Indeed, the climate in the rooms at mental health seminars, retreats, and the next team meeting at a local agency is never on the same page. Even when it comes down to our very intentions of helping folks in distress, how to do so has become a bit nebulous lately in the field. The gap between practitioners on best practices makes the helping process even more beguiling. When the helping profession cannot agree on what help means?! Unfortunately, there is no consensus (not even close!) through care systems in Eurocentric expressions of mental health treatment or the reform movement because help is far too unique to the individual. We are working with people from different cross-sections of society.

The manifestation of any “disorder” or symptom (for those that lean towards DSM-oriented frameworks for positing mental health issues as a constellation of illnesses requiring treatment) will differ. Even for folks on the other end of the spectrum (and it is just that, a range of stances), the real issue fascinates people in mental health.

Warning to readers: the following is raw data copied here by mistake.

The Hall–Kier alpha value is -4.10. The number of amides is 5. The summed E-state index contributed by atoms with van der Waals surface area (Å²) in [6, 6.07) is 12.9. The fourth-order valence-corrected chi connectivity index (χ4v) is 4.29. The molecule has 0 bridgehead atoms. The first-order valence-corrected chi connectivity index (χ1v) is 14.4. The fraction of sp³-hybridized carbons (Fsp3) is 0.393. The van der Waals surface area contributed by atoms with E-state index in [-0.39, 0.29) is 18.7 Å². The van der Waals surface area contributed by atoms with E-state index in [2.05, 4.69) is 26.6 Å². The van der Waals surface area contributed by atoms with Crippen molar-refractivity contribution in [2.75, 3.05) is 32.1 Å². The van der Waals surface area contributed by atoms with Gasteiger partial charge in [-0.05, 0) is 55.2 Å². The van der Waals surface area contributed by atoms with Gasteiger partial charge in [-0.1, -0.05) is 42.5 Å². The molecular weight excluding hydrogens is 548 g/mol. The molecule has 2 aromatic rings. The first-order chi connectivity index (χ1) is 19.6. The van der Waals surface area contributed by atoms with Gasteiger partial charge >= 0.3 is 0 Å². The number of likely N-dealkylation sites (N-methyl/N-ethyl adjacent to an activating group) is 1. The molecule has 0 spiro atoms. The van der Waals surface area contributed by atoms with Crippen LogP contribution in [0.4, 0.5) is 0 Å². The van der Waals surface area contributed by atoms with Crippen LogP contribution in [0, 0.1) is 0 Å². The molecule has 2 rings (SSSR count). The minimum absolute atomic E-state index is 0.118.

Understanding these issues as a direct or indirect result of complex traumas or learned behaviors from environmental, discriminatory, or nonorganic and codifying approaches to framing what the person needs make it challenging to define the idea of help.

Self-Awareness and Insight

Other insight-oriented cognitive processes make us think more about our behavior. Thinking about our actions and behaviors does not guarantee making a. healthy decision. After all, sadness and knowing things are going well at this point. Being more aware does not mean doing the right thing in every situation.